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As part of an influential group of artists seeking to revive the outlaw tradition in country music, Nashville-based singer-songwriter Sturgill Simpson is an uncompromising outsider, expanding the genre by integrating influences like Motown, blues, and psychedelic rock. His latest album is the defiantly progressive Metamodern Sounds In Country Music.

Like Ray Charles’s 1962 Modern Sounds in Country and Western Music, from which the album borrows its title, Metamodern is an inciting departure from the commercial sheen of today’s mainstream country. Although he plays in a genre whose audience is often associated with right-wing politics, Simpson’s themes—his talk of psychedelic drugs, practicing love as a system of belief, and the connections between spirituality and science—are distinctly at odds with conservative ideology.

Thanks to the fresh ears and constant connectivity of a new generation, however, Metamodern has received attention in both Middle America and in major coastal cities such as New York, where Simpson had just played the Late Show With David Letterman when we spoke on the phone. That day, Simpson was returning to Kentucky, his birthplace, for what would be a sold-out performance in Bowling Green, a small college town whose most recent claim to notoriety was a sinkhole that swallowed a part of its largest attraction, the National Corvette Museum.

In an expansive conversation, we spoke about the broad reading habits that inspired his latest album and the psychedelic revelation that spurred on his sobriety.

For your latest album, you’ve received quite a bit of attention from the mainstream press, but I’m curious what the reaction has been from the country scene in Nashville.

Absolutely none. It’s been crickets. NPR, Rolling Stone, and all the rock & roll and other progressive music outlets have embraced it completely, and we’ve pretty much been all but ignored by the Nashville industry, which is great to me. That was kind of my whole goal going forward because I don’t really have much interest in being a part of that anyways. It’s almost like, the more everyone else embraces it, the more they ignore it. 

Do you wish the country scene was more receptive to progressive artists?

Well, if that happens then great. The only thing that would make me uncomfortable would be finding myself sitting at the ACM awards or something, but that’s just not a headspace I occupy. I couldn’t even tell you what’s going on with that world. At this point, I really don’t even know why my wife and I live in Nashville since we don’t really leave the house.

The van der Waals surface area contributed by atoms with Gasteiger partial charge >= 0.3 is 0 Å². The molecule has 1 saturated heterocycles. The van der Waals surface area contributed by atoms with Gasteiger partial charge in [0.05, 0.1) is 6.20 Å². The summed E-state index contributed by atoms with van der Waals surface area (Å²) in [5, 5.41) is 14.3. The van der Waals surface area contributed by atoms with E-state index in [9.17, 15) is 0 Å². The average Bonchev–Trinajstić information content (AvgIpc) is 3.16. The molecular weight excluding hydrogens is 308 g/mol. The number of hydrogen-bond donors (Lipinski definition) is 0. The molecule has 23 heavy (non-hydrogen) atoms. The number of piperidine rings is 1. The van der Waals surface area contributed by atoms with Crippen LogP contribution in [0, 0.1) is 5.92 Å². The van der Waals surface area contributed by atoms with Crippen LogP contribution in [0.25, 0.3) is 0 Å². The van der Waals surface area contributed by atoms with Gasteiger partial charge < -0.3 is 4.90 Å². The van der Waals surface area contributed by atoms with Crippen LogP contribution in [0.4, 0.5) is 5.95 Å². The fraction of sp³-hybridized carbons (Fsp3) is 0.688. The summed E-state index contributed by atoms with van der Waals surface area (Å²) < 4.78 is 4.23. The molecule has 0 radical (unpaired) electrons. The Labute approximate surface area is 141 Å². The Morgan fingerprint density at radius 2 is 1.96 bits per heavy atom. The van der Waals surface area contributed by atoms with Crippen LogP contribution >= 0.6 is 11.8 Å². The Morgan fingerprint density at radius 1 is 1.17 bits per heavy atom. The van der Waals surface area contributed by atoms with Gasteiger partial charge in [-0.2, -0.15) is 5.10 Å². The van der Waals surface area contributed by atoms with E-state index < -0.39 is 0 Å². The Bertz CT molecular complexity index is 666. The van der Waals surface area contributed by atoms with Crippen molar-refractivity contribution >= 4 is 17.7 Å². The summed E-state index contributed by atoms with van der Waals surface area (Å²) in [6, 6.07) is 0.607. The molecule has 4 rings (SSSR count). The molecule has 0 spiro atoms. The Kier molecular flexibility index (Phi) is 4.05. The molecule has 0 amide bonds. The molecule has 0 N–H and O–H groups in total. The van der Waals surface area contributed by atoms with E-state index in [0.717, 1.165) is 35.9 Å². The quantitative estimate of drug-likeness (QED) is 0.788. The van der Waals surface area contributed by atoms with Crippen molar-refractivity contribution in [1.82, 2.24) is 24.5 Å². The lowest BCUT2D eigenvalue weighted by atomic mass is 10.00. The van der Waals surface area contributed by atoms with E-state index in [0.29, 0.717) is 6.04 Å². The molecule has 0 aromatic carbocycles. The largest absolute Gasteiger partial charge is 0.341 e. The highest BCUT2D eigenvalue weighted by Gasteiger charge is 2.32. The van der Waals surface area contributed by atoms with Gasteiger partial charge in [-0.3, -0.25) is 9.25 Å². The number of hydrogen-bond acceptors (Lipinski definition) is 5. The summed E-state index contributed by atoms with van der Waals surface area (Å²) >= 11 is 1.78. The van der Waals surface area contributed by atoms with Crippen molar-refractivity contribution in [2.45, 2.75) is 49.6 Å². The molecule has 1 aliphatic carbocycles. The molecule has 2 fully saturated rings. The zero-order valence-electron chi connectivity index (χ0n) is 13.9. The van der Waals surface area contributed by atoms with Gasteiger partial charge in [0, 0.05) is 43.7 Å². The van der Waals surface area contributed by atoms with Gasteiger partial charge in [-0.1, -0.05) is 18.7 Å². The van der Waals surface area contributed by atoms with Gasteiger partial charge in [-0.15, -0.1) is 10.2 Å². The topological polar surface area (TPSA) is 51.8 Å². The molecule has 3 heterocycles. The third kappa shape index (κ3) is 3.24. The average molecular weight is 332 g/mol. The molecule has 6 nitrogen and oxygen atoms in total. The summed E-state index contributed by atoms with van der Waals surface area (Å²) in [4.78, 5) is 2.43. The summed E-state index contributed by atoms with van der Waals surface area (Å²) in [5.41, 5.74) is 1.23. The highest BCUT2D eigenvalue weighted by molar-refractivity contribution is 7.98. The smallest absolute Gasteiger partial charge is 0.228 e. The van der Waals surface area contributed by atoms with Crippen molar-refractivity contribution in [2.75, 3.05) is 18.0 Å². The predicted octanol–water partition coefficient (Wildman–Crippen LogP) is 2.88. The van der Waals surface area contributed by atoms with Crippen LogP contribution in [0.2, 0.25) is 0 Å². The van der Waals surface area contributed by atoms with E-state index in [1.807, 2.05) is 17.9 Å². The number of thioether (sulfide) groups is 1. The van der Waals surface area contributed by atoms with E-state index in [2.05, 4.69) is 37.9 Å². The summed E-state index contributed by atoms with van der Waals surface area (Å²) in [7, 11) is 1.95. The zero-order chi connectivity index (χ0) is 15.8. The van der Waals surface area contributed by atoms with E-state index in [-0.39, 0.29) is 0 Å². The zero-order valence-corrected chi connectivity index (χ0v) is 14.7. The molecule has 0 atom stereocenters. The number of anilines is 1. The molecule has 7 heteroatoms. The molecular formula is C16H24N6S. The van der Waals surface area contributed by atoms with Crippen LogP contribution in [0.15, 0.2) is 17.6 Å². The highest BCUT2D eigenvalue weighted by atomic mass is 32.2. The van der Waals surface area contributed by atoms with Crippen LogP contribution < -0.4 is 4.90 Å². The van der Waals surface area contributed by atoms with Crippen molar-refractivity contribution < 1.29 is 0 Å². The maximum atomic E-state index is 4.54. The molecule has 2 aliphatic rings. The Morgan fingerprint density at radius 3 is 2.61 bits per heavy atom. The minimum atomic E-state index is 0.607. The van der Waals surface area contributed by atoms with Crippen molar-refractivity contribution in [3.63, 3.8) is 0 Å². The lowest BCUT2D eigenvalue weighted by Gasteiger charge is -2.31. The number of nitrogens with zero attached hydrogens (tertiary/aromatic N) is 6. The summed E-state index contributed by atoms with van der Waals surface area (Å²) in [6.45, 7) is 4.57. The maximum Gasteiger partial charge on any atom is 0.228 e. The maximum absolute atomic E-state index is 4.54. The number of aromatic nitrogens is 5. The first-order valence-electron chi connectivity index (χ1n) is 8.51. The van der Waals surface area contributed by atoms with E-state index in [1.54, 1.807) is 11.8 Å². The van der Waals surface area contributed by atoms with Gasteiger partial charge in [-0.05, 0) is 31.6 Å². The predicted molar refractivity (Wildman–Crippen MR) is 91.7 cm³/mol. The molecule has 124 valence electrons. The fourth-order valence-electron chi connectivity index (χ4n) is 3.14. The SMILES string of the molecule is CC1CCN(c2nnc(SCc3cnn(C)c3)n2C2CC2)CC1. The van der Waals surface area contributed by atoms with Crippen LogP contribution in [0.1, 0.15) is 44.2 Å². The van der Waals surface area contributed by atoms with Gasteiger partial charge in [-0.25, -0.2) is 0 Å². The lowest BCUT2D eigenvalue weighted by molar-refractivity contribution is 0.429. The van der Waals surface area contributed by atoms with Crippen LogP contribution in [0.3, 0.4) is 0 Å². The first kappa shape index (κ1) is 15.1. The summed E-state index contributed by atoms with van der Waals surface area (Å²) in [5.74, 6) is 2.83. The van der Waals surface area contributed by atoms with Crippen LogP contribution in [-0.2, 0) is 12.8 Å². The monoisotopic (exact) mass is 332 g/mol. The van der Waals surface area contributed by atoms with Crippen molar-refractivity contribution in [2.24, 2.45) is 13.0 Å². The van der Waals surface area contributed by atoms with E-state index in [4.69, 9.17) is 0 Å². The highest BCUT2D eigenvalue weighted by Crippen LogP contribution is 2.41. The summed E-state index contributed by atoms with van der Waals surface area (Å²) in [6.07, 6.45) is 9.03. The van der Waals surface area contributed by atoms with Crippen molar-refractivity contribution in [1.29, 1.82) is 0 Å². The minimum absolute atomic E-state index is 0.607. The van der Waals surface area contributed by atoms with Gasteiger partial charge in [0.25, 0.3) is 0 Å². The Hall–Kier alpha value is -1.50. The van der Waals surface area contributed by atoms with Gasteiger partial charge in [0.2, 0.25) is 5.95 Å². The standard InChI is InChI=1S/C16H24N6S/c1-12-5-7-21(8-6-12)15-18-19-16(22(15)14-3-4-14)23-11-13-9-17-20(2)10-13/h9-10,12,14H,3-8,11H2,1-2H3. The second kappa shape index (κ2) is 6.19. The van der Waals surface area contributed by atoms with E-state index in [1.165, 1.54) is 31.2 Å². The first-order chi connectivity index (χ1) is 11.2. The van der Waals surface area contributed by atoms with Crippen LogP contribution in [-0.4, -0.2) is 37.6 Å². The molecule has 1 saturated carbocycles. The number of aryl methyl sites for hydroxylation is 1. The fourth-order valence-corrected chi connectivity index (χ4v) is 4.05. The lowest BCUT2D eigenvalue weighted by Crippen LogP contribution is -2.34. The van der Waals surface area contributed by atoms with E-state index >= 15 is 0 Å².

Regardless of your views on the genre now, you grew up on traditional country music, much of which was considered mainstream at the time.

I listened to Keith Whitley and Randy Travis, Ricky Skaggs, people like that. Traditional music could still get on the radio up until the late Eighties. But when Keith died, that kind of opened the door for Garth Brooks to happen, and it’s been pretty much a shit show from that point on. I kind of tuned out, and I’ve listened to pretty much everything else but country for the last 25 years.

From a historical perspective, though, it does seem as if the most significant changes in country music have come from outsiders.

Sure. It’s the most obvious thing. All my favorite records, like Marvin Gaye’s What’s Going On or Willie Nelson’s Red Headed Stranger, when they came out, the label said this would never work. So, you know, go figure.

How does it make you feel that you’ve had so much success outside of the country scene?

The best compliment I ever get is people coming up to me after shows and saying they hate country music, but they love what we’re doing. Because, I think, if it’s going to survive and progress and maintain any type of relevance in the future, you have to reach people that don’t even know what country music really is.

Pop music’s always been there. There’s always been that facet of bubblegum, the mediocre and formulaic, whatever you want to call it. They didn’t invent that in the last 10 years, but now it’s just more highly focused. Anyone that wakes up and really enjoys listening to that stuff is probably not someone I’m going to relate to anyways, so pursuing a career based on filling rooms with people I’m not going to relate to isn’t something I’m interested in.

That’s something I just find confounding, that what they play on mainstream radio is still referred to as country music, but it’s at the opposite end of the spectrum from what you do, which is actually more strongly rooted in country.